Some suggestions to my future self…

Posted by (twitter: @fullmontis)
April 25th, 2013 7:28 pm

Since I know myself enough, I also know that I will start panicking about three to four hours in and willing to throw everything in the bin and go play some Deus Ex. So, I though that a list of some anti panic suggestions maybe will help me (and hopefully inspire others) to get my game done before the 48h limit.

  1. Start with a small idea, something I’m pretty confident I can do in two days, then halve that. This way I’ll get a tiny idea: my objective is doing something even tinier. As everything in life, starting is easy, but ending is EVERYTHING. A simple finished game is always better of a half finished prototype of an amazing idea.  Why? Because the first one is a game, the second one is not. The first one can be sold and distributed, the second one can’t. And the fastest and easiest way to finish a project is: start small. 
  2. Focus on what you can do best and do it. Get the rest done as quickly as possible. There are a lot of categories your game will be competing into: it is best to focus on those you will do well in instead of trying the best game overall (unless of course you are a ninja that can make a masterpiece in a weekend, you know who you are!).
    For me, this translates as f
    ocus on MOOD.
    As i wrote in my first post, I’ll be using Ren’py for making a point and click game. My engine and genre choice won’t allow much innovation on the mechanics so the selling point of my game will be what I can focus the most on: music, graphics and writing. Setting the right mood is both what I can expect to do right and what I’m willing to do well, so it’s a good compromise.
  3. Details are EVIL. While this is my first attempt at making a game, I’ve worked on enough other projects to know that perfectionism is my number 1 reason of giving up. In the specific, focusing on non-fundamental details too soon is the worst disease to ever plague a project. As said in point 1, finishing is everything: this means that the fundamental stuff should be THE priority over any other tiny detail. No one will care if the tiles of the floor look like crap if they can’t even finish the first level because of a game breaking bug. Get your priorities in the right order first! Make a list of the game you will need, and cross out everything you know won’t be fundamental to the game. This is the list of stuff you’ll need to implement in the next two days. Now sit down and get your work done!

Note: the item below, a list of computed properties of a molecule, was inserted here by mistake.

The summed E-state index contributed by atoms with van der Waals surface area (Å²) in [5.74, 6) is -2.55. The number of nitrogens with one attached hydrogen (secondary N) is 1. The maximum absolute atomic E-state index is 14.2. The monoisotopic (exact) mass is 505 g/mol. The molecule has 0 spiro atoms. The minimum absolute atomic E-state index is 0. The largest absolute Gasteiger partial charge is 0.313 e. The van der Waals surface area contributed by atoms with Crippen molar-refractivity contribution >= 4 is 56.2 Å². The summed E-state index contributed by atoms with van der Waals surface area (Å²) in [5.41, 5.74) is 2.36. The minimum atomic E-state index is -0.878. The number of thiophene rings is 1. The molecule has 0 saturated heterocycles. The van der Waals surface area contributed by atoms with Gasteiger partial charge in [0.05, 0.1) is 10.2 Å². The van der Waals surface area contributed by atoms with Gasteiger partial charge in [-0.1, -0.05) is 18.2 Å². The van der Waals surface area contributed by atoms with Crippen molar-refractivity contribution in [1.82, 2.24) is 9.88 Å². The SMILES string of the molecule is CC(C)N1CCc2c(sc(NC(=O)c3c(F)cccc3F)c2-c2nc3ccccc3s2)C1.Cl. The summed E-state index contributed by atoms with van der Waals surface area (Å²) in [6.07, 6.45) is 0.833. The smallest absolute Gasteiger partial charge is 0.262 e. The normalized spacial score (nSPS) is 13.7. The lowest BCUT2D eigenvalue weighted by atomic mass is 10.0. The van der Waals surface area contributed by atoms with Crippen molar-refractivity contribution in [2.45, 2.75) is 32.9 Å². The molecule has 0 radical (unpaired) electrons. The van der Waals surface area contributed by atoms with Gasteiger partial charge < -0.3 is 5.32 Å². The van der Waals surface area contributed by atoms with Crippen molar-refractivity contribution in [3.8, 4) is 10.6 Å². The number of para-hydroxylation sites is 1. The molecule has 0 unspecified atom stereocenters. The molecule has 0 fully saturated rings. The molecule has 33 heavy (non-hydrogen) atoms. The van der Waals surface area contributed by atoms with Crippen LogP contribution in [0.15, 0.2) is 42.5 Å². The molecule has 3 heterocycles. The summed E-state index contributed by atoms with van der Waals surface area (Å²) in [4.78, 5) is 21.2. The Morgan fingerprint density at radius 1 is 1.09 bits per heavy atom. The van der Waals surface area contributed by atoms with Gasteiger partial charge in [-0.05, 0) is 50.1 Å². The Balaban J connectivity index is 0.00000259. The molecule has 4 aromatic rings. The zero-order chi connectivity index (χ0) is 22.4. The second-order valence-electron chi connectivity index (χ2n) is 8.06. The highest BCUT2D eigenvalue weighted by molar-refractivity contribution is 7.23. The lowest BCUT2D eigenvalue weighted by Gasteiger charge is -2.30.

Ok, hopefully these reminders will prevent myself from bonking my head on the wall in regret too much. Rev up those fingers cause the time is near!

EDIT: thanks to Osgeld for pointing out some confusion about this post.

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2 Responses to “Some suggestions to my future self…”

  1. Osgeld says:


    “music, graphics and writing.” these are detials to the game, not the game

    “Details are EVIL” see above

    its a game in 48 hours, it can have 1 sentence, blocks for graphics and no music and be fun and addictive, make a game worth playing first

    • fullmontis says:

      Thanks for the post, you actually made me notice I forgot t mention a couple of things which may lead to confusion. You are absolutely right and that is what I was trying to express but I made an horrible job explaining myself (no surprise)…

      Point 2: In another post of mine I talked about making a point and click adventure for my first LD game, using Ren’py. This means that at least for me the focus will be more on aesthetics rather than mechanics, which of course mean I’ll have to focus mainly on the graphical and musical aspects, which is something that I’m best at (this of course does not mean I’m good, just that it is something I can do well). In terms of the competition this means I will focus mainly on the Graphics, Music and Mood categories.
      OF COURSE, this is how I planned to do it. Other people have other strenghts that can exploit, and to me it is fundamental to focus on those since time is an important factor. I remember playing games with no graphics, no music and little to no gameplay that actually made me laugh out loud or made me think because of the writing alone. There are many categories in which you can compete, and to me, focusing on a few (or even only one) instead of all of them gives you better chances of making something that will stand out.

      Point 3: again, my explaination probably sucked. Details is a generic term and can be applied to both aesthetics and mechanics; to some games aesthetics may be a detail, to other some mechanics may be. It really depends on the game the author wants to make. The important thing is making a distinction between what is fundamental in the current game and what is not. What is fundamental should be the focus of these two days, and what is not should be done in what time remains (or ignored completely).

      Hopefully this clarifies my points…

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